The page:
Operation Sinai 2018: Hands-on

Ahmed Eleiba , Wednesday 14 Feb 2018

Comprehensive Operation Sinai began last week. Ahmed Eleiba reports on what is happening on the ground

Sinai 2018
Egyptian armed forces (Photo: Egypt's ministry of Defense handout)

The military operation launched in Sinai on Friday implements the instructions of the Egyptian president and supreme commander of the Armed Forces to the General Command of the Armed Forces and the Ministry of Interior to wage a comprehensive battle against terrorism and other criminal activities in North and Central Sinai, the Delta, the Nile Valley and the Western Desert, says the Armed Forces spokesman.

Sinai 2018

The Armed Forces and Ministry of Interior will also take all necessary action, including training manoeuvres and other operational tasks, to tighten security along Egypt’s borders to ensure the elimination of terrorist lairs, safeguard Egyptian society from terrorism and extremism and confront all other types of crime detrimental to security and stability.

Preparations for COS 2018 began when President Abdel-Fattah Al-Sisi appointed Lieutenant General Mohamed Farid as army chief of staff and tasked him with purging Sinai of terrorism within three months.

Military expert General Nasr Salem told Al-Ahram Weekly that early preparations included the collection of accurate data from across the country and the systematic analysis of all information collected. Vital installations had to be totally secured before the operation began, and all government organisations and agencies needed to be fully prepared to undertake their roles during the course of the operation.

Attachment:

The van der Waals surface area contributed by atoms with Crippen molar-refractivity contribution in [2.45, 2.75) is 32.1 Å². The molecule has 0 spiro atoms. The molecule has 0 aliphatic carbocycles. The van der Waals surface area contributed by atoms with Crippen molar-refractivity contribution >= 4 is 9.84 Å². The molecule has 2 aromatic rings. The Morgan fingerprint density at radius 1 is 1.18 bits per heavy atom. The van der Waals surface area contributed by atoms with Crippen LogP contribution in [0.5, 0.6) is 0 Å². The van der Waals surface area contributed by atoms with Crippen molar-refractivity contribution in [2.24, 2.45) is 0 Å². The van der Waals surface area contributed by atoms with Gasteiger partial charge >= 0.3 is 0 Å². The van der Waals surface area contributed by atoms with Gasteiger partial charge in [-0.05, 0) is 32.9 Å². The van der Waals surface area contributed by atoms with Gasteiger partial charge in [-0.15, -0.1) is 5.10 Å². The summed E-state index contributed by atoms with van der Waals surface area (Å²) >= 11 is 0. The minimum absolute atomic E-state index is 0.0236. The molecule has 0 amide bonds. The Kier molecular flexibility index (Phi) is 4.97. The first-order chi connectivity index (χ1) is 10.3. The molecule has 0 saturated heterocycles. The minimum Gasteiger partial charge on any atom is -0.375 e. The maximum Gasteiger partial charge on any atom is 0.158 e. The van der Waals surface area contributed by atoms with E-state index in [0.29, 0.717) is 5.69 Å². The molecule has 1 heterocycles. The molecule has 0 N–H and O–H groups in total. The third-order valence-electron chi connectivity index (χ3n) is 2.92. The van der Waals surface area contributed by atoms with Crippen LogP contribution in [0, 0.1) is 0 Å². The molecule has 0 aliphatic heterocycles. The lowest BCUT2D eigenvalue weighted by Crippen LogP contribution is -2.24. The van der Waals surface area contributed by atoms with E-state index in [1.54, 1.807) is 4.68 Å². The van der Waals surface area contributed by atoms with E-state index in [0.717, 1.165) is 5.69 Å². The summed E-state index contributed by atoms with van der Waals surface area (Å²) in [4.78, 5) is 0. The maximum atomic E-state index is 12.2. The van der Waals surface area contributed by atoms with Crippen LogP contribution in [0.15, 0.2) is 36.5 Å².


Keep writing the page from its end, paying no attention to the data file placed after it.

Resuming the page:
Though Sinai is part of the operation’s code name it covers the entire country. General Talaat Moussa, professor of national security affairs at the Higher Nasser Military Academy, told the Weekly: “The operation has two levels of comprehensiveness. The first is qualitative comprehensiveness, which is manifested in two ways. One is the involvement of all branches and sectors of the military and security forces — from the Air Force, Navy and Border Patrols to special forces such as the commandos, paratroopers and rapid deployment forces. The second qualitative dimension is that the strategy entails not just the planned military operations but also exercises and manoeuvres undertaken simultaneously by participating forces. This is one of the major differences between this operation and the Eagle and Martyr’s Right operations that preceded it.”